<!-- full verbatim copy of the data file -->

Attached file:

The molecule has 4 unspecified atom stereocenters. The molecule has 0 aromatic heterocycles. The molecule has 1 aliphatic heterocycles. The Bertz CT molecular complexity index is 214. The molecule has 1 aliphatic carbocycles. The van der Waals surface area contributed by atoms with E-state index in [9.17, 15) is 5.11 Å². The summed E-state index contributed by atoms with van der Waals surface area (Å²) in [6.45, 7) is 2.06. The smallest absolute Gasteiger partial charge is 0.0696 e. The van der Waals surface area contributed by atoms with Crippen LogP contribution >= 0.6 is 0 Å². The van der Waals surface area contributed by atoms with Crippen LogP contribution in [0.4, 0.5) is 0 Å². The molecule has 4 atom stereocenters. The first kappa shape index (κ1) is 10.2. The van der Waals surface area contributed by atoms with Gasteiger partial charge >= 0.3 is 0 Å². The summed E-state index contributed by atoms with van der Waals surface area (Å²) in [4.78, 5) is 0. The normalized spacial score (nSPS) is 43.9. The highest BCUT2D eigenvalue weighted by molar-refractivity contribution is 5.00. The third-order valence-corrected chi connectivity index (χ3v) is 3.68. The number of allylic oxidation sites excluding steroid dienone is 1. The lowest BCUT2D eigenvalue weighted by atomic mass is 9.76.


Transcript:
The molecule has 4 unspecified atom stereocenters. The molecule has 0 aromatic heterocycles. The molecule has 1 aliphatic heterocycles. The Bertz CT molecular complexity index is 214. The molecule has 1 aliphatic carbocycles. The van der Waals surface area contributed by atoms with E-state index in [9.17, 15) is 5.11 Å². The summed E-state index contributed by atoms with van der Waals surface area (Å²) in [6.45, 7) is 2.06. The smallest absolute Gasteiger partial charge is 0.0696 e. The van der Waals surface area contributed by atoms with Crippen LogP contribution >= 0.6 is 0 Å². The van der Waals surface area contributed by atoms with Crippen LogP contribution in [0.4, 0.5) is 0 Å². The molecule has 4 atom stereocenters. The first kappa shape index (κ1) is 10.2. The van der Waals surface area contributed by atoms with Gasteiger partial charge >= 0.3 is 0 Å². The summed E-state index contributed by atoms with van der Waals surface area (Å²) in [4.78, 5) is 0. The normalized spacial score (nSPS) is 43.9. The highest BCUT2D eigenvalue weighted by molar-refractivity contribution is 5.00. The third-order valence-corrected chi connectivity index (χ3v) is 3.68. The number of allylic oxidation sites excluding steroid dienone is 1. The lowest BCUT2D eigenvalue weighted by atomic mass is 9.76.